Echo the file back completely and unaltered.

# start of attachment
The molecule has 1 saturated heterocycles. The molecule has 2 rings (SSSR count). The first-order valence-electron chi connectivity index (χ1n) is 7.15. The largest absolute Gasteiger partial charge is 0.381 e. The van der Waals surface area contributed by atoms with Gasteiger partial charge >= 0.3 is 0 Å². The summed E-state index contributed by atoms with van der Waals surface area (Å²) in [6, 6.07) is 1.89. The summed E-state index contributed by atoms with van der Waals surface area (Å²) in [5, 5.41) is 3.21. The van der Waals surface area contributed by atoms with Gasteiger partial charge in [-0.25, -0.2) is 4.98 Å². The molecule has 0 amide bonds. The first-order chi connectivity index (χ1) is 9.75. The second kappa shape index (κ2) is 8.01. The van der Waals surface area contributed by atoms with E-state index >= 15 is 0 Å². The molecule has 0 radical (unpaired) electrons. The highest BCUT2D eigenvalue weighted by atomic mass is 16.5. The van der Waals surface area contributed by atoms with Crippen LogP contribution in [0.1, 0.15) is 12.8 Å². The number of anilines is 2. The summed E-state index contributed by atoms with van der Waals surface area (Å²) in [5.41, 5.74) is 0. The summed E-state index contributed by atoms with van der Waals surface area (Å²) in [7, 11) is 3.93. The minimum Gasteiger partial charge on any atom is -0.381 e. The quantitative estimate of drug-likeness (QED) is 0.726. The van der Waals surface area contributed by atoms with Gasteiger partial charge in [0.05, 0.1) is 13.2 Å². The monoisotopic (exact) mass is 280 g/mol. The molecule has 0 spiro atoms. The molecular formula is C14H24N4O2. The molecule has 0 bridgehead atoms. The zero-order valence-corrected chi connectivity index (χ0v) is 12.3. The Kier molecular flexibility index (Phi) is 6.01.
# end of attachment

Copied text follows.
The molecule has 1 saturated heterocycles. The molecule has 2 rings (SSSR count). The first-order valence-electron chi connectivity index (χ1n) is 7.15. The largest absolute Gasteiger partial charge is 0.381 e. The van der Waals surface area contributed by atoms with Gasteiger partial charge >= 0.3 is 0 Å². The summed E-state index contributed by atoms with van der Waals surface area (Å²) in [6, 6.07) is 1.89. The summed E-state index contributed by atoms with van der Waals surface area (Å²) in [5, 5.41) is 3.21. The van der Waals surface area contributed by atoms with Gasteiger partial charge in [-0.25, -0.2) is 4.98 Å². The molecule has 0 amide bonds. The first-order chi connectivity index (χ1) is 9.75. The second kappa shape index (κ2) is 8.01. The van der Waals surface area contributed by atoms with E-state index >= 15 is 0 Å². The molecule has 0 radical (unpaired) electrons. The highest BCUT2D eigenvalue weighted by atomic mass is 16.5. The van der Waals surface area contributed by atoms with Crippen LogP contribution in [0.1, 0.15) is 12.8 Å². The number of anilines is 2. The summed E-state index contributed by atoms with van der Waals surface area (Å²) in [5.41, 5.74) is 0. The summed E-state index contributed by atoms with van der Waals surface area (Å²) in [7, 11) is 3.93. The minimum Gasteiger partial charge on any atom is -0.381 e. The quantitative estimate of drug-likeness (QED) is 0.726. The van der Waals surface area contributed by atoms with Gasteiger partial charge in [0.05, 0.1) is 13.2 Å². The monoisotopic (exact) mass is 280 g/mol. The molecule has 0 spiro atoms. The molecular formula is C14H24N4O2. The molecule has 0 bridgehead atoms. The zero-order valence-corrected chi connectivity index (χ0v) is 12.3. The Kier molecular flexibility index (Phi) is 6.01.